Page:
Like the sound of the sleigh bell that the child longs to hear in “The Polar Express,” so I had been waiting for a particular sound since October. It came as a surprise after I had given up hope that it would be heard in our small corner of Bolin Creek Forest.
I went out to fill the feeders with a perfect combination of hulled sunflower seeds mixed equally with shelled peanuts. As I was restocking supplies, I heard it distinctly. Not sweet like a bell, but high and nasal like a kazoo.
Glancing over my shoulder, I saw her, four inches and 0.35 ounces of determined, imperious birdness. She hadn’t bothered to fly off to safety, but glared at me from two feet away. Nothing squeaky or delicate about this command, I was being chivvied along to get on with the job, and get off her deck.
The red-breasted nuthatch (sitta canadensis) is one of those winter birds that hails from Canada, southern Alaska, and some of our western states, but spreads itself far and wide when an irruption occurs. There was drought in the conifer forests of Canada last summer, and when supplies of insects and other forage-worthy food runs short, this species of nuthatch leaves its year round home and takes to the air for a better wintering spot.
It isn’t a traditional migratory species, but an irruptive species, which means that in some years you don’t see them at all, and in other years they are plentiful. This was an irruptive year, and I had counted on watching these compact, sturdy little birds all over my feeders.
It was Dec. 11 when the bird finally arrived; a short-tailed packet of sinew and feathers. In typical nuthatch fashion, the red-breasted can run down tree trunks, foraging in bark crevices for hidden insects as it goes. The claws are long and extremely curved for exactly this purpose.
In breeding season, the red-breasted nuthatch excavates a cavity in a tree for its nest. As a protective measure, the bird deposits a rim of tree resin around the opening to the cavity to protect against predators, and perhaps to snare a few insects in the process.
You may wonder how the bird escapes from being tarred and feathered entering its own nest, but they have that figured out. Showing a turn for aerial precision, the bird flies directly into the nest, wings closed, never touching the sticky resin flytrap perimeter of the cavity entrance. To get the resin to the cavity without gumming up their beaks, this species has been observed using a small chip of tree bark to carry and apply the resin to the nest entrance. One smart bird. Smart enough to know who has the peanuts, and smart enough to make its demands known.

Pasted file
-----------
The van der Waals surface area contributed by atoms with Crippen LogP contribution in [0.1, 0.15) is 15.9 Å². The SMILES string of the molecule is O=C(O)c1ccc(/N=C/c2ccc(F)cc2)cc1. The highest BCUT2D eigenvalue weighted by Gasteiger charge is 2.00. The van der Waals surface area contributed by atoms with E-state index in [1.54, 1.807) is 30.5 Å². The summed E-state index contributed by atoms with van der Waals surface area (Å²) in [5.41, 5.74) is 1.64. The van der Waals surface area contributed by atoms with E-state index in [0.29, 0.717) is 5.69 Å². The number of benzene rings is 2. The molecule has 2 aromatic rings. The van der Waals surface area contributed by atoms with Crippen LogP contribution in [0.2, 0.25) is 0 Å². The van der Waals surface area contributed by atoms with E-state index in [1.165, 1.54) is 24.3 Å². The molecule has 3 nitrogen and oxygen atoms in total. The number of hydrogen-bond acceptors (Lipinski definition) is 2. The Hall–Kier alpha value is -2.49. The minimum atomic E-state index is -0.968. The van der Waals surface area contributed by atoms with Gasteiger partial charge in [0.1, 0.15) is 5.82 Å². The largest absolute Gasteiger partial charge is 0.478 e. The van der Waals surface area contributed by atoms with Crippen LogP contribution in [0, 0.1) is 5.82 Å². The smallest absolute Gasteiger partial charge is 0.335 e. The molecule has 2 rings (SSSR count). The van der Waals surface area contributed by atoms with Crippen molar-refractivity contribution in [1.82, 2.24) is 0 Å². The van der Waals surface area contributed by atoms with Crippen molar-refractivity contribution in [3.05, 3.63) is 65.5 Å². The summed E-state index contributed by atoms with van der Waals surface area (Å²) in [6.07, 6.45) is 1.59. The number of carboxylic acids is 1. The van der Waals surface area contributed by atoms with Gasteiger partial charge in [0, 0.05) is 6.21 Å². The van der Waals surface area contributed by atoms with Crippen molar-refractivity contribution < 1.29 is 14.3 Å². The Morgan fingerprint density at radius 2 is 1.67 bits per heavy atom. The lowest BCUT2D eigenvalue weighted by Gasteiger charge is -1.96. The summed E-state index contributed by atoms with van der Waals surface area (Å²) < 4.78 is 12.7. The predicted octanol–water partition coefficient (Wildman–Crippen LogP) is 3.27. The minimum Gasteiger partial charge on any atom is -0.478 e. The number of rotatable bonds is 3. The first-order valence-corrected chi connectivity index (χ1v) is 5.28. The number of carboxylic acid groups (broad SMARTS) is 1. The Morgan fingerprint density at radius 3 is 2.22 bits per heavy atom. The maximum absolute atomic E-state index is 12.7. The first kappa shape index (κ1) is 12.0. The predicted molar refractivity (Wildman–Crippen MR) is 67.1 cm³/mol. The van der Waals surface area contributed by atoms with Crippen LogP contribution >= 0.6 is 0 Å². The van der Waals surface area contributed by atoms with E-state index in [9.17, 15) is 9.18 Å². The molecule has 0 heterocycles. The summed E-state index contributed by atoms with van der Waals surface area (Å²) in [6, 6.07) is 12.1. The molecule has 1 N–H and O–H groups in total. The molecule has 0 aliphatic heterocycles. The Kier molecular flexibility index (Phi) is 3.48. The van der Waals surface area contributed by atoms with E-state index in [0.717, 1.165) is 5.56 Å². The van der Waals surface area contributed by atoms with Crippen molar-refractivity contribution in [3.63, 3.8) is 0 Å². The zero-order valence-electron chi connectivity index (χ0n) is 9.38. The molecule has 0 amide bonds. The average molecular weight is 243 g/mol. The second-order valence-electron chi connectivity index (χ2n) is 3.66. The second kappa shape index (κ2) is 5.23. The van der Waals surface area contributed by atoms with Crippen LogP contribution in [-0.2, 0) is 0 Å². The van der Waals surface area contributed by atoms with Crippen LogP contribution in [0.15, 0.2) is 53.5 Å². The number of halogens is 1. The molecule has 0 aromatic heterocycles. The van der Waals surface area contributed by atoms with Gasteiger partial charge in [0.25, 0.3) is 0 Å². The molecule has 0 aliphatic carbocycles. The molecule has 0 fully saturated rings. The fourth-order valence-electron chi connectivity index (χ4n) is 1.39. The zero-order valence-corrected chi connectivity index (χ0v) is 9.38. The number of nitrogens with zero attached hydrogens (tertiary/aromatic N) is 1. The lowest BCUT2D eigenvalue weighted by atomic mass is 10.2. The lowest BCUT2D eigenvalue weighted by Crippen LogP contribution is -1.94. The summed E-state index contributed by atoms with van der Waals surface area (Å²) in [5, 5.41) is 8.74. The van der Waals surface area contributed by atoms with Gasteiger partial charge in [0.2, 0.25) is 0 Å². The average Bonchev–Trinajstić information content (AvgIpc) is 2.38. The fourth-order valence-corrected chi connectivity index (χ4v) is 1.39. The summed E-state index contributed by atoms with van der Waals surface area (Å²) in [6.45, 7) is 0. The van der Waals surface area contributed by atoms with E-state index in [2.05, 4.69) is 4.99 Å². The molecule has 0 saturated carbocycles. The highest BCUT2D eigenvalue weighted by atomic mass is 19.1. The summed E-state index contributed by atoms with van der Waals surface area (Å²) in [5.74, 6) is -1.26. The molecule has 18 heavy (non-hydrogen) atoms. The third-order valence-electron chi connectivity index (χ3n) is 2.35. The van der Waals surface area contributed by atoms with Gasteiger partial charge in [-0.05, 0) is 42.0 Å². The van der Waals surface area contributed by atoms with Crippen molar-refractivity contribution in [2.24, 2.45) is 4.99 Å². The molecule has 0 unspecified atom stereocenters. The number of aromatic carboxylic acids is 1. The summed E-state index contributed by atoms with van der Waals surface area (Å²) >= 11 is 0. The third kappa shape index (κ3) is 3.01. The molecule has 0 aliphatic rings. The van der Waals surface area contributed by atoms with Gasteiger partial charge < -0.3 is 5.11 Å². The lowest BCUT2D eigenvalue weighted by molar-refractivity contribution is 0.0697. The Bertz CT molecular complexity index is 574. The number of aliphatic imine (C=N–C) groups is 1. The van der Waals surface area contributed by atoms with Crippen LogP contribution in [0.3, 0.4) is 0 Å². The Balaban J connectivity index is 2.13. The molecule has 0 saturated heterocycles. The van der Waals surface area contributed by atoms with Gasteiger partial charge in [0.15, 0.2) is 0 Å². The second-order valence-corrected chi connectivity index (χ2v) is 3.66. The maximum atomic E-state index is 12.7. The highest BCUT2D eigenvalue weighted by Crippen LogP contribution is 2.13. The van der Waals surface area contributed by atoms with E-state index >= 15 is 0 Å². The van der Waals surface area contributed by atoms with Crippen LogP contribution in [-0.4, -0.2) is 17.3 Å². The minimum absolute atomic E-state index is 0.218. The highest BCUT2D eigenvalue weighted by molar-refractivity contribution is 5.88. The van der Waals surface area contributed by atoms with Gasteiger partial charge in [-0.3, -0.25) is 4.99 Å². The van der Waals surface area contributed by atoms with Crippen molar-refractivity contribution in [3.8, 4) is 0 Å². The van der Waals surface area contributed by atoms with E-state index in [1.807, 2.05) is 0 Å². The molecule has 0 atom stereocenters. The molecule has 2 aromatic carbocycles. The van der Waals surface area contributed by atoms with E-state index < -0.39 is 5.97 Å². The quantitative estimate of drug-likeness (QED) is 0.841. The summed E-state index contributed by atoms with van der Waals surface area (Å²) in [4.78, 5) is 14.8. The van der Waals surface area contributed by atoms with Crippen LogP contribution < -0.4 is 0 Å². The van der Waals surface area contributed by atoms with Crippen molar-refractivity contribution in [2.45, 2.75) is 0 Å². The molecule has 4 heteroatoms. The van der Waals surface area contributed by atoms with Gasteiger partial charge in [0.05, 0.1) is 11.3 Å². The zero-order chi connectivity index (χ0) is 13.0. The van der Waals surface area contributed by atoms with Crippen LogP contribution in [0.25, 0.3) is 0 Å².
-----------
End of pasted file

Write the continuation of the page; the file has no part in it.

Now that the lone red-breasted has installed herself in my neighborhood, I’ve been on a quest for close photos. It’s an abundant species, but I may not see another for a couple of years (maybe four years if the bird has sense enough to remain safely tucked away in Canada).
Most mornings, I sit at my post by the kitchen table, camera in hand, as tripod mounting never gets me to the bird in time to fire off any shots.
What an elusive creature! She races up and down trees, peeks out from between branches, and then dives directly onto the feeder, never pausing for an instant. She digs about for a second, retrieves a peanut half, and then she’s off, flying high into the dense green of a juniper at the far edge of my back yard.
She’s easily approachable, but never stops moving. I went so far as to install a portable blind on my back deck, but the kitchen window gives a greater scope of sight for following her explosive flying style. Sometimes she enjoys foraging on the deck floor itself, as searching the spaces between boards is closer to her innate style of gleaning food from tree crevices using her long up curved mandible. Her company can occupy me for hours at a time.
Seeing this small visitor was the granting of a small wish for the year, a year when other wishes ended in crushing disappointment, but as the poem states:
“Hope is the thing with feathers that perches in the soul, and sings the tune without the words, and never stops at all.”
Mary Sonis is a naturalist, photographer and writer in Carrboro. You can reach her at firstname.lastname@example.org